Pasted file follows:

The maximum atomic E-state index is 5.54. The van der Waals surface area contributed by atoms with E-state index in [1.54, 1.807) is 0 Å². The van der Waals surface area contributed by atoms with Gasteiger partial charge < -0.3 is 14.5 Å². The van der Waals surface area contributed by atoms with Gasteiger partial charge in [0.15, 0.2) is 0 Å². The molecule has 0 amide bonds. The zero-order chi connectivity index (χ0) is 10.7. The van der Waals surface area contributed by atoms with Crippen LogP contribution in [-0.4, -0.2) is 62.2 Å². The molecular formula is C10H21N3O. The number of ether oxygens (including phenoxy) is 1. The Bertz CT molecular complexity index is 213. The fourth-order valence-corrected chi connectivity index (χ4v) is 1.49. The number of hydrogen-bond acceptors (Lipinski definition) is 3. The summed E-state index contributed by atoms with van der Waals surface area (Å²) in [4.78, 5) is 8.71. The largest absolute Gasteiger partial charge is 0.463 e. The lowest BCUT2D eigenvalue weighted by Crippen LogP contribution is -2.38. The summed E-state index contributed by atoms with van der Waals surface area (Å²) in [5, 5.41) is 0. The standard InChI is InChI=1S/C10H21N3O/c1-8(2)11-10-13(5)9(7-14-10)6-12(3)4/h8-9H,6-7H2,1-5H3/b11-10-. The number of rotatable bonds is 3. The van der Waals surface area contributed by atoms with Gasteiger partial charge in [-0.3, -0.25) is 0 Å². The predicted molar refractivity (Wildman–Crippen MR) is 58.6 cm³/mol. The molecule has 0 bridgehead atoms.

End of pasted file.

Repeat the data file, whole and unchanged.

The maximum atomic E-state index is 5.54. The van der Waals surface area contributed by atoms with E-state index in [1.54, 1.807) is 0 Å². The van der Waals surface area contributed by atoms with Gasteiger partial charge < -0.3 is 14.5 Å². The van der Waals surface area contributed by atoms with Gasteiger partial charge in [0.15, 0.2) is 0 Å². The molecule has 0 amide bonds. The zero-order chi connectivity index (χ0) is 10.7. The van der Waals surface area contributed by atoms with Crippen LogP contribution in [-0.4, -0.2) is 62.2 Å². The molecular formula is C10H21N3O. The number of ether oxygens (including phenoxy) is 1. The Bertz CT molecular complexity index is 213. The fourth-order valence-corrected chi connectivity index (χ4v) is 1.49. The number of hydrogen-bond acceptors (Lipinski definition) is 3. The summed E-state index contributed by atoms with van der Waals surface area (Å²) in [4.78, 5) is 8.71. The largest absolute Gasteiger partial charge is 0.463 e. The lowest BCUT2D eigenvalue weighted by Crippen LogP contribution is -2.38. The summed E-state index contributed by atoms with van der Waals surface area (Å²) in [5, 5.41) is 0. The standard InChI is InChI=1S/C10H21N3O/c1-8(2)11-10-13(5)9(7-14-10)6-12(3)4/h8-9H,6-7H2,1-5H3/b11-10-. The number of rotatable bonds is 3. The van der Waals surface area contributed by atoms with Gasteiger partial charge in [-0.3, -0.25) is 0 Å². The predicted molar refractivity (Wildman–Crippen MR) is 58.6 cm³/mol. The molecule has 0 bridgehead atoms.